People know this pictured spiritual leader as A.B. Simpson, especially those who associate themselves with a Christian denomination called the Christian & Missionary Alliance. But, before that he was simply a young man named Albert. And Albert was one who exemplified The Empowered Life.
Albert was born in Canada in 1843. He was raised in a strict religious tradition, and was converted to Christ under the ministry of a visiting evangelist from Ireland when he was a teenager. Physically frail as a child, he wasn’t exactly the ideal picture of someone who would be thrive in ministry. But he was determined as he prepared for the ministry. He had his first pastoral appointment in Ontario, and by age 30 he had settled in the United States as the pastor of the largest Presbyterian church at the time.
As a Canadian, he played a major role in healing the divisions in the church that resulted from the U.S. Civil War.
But despite his success, Albert grew frustrated by the lack of commitment from his congregation for worldwide ministry. The cry of unreached sheep deeply burdened him. The more he attempted to urge the congregation, the more they resisted. He grew very weary and discouraged.
Power of Christ
During this time, Albert began to realize how little of the power of Christ was exhibited in his life and service. One night, not long after the close of revival meetings where he was preaching, he had a thorough dealing with the Lord in prayer. That night he experienced the Lord’s work on the cross. He also saw a revelation of the all-sufficiency of Christ. The One who had justified him was also willing to sanctify him through the Holy Spirit. Now he had the motivation to live, as he described it, “a consecrated, crucified, and Christ-devoted life.”
A few years later he would move to New York City where he immediately began reaching out to the world with the gospel. However, because he continued to struggle with the wealthy people of his congregation when he tried to open their hearts to the needs of the masses, he also continued to labor intensely.
This laboring took its toll, so much so that one physician told him frankly that his days were numbered. Naturally, he became depressed as a result of this news. While away for a period of rest, he visited a service where he listened to a simple Negro spiritual and his heart was “strangely lifted up.” He felt some partial restoration, but he was still not well and walked around as a tired old man, though he was only 37.
He came to the point that he knew he could not continue his life on his own strength. He had come to an end of himself. Faced with his own fraility, Albert began searching through the Scriptures and became convinced that healing was indeed part of the accomplished work of Christ on the cross and that it should be part of the gospel for a sinful and suffering world. But he was not satisfied with the doctrine alone; he wanted the experience. After some time of prayer, the Lord visited Albert in his sick condition, healed his body, and saved him from an early grave. His healing changed the direction of his entire ministry. For the rest of his life he preached divine healing, but always preached healing in the context of the greater truths of salvation and fullness of the Holy Spirit.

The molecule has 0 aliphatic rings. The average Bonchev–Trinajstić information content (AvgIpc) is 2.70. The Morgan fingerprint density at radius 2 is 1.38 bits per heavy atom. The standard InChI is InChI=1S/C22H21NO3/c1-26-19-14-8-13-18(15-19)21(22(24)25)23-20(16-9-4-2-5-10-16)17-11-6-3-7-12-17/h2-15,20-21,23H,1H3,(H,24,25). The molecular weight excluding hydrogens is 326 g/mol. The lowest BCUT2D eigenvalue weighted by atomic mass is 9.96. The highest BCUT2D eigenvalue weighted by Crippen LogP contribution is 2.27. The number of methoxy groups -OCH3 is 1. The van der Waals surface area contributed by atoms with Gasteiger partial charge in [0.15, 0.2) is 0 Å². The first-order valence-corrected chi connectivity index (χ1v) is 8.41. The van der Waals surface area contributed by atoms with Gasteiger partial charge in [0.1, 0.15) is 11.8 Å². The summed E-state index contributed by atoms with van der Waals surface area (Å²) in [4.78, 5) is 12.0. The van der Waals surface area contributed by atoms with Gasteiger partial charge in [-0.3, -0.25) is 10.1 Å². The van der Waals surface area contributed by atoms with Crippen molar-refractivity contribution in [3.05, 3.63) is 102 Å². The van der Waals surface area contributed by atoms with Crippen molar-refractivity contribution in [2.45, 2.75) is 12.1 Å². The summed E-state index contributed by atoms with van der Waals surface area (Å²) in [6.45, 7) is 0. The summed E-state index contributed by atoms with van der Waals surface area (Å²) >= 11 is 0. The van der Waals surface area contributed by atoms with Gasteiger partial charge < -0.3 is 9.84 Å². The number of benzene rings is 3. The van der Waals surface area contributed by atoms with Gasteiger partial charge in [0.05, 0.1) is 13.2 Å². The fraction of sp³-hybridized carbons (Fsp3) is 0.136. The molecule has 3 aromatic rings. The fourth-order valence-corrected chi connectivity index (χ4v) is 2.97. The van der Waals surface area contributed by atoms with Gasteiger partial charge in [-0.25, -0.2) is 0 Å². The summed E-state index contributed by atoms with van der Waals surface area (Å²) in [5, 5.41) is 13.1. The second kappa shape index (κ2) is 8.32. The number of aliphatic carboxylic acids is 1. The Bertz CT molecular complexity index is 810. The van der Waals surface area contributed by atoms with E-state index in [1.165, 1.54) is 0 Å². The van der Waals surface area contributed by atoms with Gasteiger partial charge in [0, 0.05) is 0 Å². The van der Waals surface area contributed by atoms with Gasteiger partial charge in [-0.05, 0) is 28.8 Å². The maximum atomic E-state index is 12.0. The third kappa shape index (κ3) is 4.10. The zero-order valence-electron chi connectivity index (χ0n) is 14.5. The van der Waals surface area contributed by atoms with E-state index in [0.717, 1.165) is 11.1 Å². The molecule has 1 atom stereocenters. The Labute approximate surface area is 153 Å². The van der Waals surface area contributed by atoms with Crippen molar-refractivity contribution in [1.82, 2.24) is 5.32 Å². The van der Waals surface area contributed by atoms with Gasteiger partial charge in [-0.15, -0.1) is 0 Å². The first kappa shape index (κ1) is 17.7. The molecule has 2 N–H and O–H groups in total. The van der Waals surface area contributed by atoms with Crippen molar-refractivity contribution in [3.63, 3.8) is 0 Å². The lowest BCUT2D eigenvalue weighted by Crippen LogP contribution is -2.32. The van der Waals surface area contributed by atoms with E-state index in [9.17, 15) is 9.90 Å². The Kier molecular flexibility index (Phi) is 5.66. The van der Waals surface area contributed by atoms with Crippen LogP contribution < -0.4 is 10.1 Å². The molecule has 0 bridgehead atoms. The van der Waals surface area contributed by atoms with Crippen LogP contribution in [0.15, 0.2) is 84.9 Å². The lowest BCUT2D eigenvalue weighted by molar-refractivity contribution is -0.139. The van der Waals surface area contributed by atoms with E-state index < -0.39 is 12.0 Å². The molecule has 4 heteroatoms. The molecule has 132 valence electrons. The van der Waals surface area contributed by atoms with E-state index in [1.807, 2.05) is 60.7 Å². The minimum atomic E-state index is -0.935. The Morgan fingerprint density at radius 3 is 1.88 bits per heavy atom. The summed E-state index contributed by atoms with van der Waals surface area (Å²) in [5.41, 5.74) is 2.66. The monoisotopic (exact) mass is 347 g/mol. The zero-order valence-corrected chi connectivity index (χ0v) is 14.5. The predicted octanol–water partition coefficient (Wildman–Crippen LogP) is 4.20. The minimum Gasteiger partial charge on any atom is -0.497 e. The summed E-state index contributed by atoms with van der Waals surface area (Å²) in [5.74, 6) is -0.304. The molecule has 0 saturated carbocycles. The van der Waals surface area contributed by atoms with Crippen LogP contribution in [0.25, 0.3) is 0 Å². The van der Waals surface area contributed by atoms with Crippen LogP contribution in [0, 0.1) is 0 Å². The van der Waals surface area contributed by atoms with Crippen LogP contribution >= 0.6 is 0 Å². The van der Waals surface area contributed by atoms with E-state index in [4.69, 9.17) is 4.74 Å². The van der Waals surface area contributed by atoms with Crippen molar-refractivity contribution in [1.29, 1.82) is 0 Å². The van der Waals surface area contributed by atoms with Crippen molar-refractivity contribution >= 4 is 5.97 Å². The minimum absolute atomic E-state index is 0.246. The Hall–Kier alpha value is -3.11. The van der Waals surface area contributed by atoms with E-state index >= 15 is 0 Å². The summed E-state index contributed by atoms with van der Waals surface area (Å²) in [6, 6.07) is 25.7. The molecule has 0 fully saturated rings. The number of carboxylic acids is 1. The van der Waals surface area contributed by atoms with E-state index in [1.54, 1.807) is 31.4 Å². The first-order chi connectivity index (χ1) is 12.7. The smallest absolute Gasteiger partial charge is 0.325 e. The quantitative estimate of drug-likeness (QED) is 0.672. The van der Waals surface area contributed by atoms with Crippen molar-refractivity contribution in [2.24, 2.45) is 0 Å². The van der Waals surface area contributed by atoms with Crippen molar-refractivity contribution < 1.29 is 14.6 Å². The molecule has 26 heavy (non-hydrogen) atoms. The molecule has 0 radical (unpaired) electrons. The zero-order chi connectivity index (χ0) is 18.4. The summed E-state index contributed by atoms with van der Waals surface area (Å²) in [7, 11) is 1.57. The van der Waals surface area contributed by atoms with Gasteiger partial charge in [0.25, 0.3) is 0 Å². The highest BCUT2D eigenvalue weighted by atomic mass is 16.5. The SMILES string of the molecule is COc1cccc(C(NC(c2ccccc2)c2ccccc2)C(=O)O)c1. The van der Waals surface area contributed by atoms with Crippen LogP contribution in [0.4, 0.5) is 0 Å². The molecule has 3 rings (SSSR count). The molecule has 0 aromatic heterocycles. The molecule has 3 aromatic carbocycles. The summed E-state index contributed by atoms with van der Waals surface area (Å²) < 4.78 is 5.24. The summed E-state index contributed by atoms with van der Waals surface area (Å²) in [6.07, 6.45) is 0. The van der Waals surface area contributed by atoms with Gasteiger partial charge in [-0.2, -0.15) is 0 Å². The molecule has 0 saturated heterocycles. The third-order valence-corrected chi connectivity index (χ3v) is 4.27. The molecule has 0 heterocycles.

When he was only 38 years old when he began an independent gospel ministry to the many new immigrants and neglected masses of New York City. This ministry would eventually become The Christian and Missionary Alliance, a society fully devoted to experiencing the “deeper life” in Christ and completing the Great Commission. Albert Benjamin Simpson and the C&MA became known for the Fourfold Gospel: Christ our Savior, Sanctifier, Healer, and Coming King.
A.B. Simpson promoted the empowered life. He believed that Jesus, through the empowering, sanctifying Spirit, is able to do for us what we are not able to do for ourselves. Simpson believed that the unsuccessful struggle against sin and the lack of power in life and ministry occurred because people asked Jesus to be their Savior, but not their Sanctifier. The sanctifying work of Christ and the Holy Spirit is necessary in a believer’s life. For those who neither understand nor allow for the Spirit’s control in their lives, tends to results in an increased struggle with sin, a lack of power in life and ministry, and a lack of joy in the walk with Christ.
He believed that because many Christians have been badly taught, or because they have chosen to disregard the teachings of the New Testament regarding sanctification, they are missing much of what God has made available to every believer in Christ. The believer who forsakes the flesh and allows the Spirit’s infilling will experience deliverance from the power of sin and will enjoy an abundant, empowered life.
When you hear Albert’s story, how do you see him demonstrating the Empowered Life?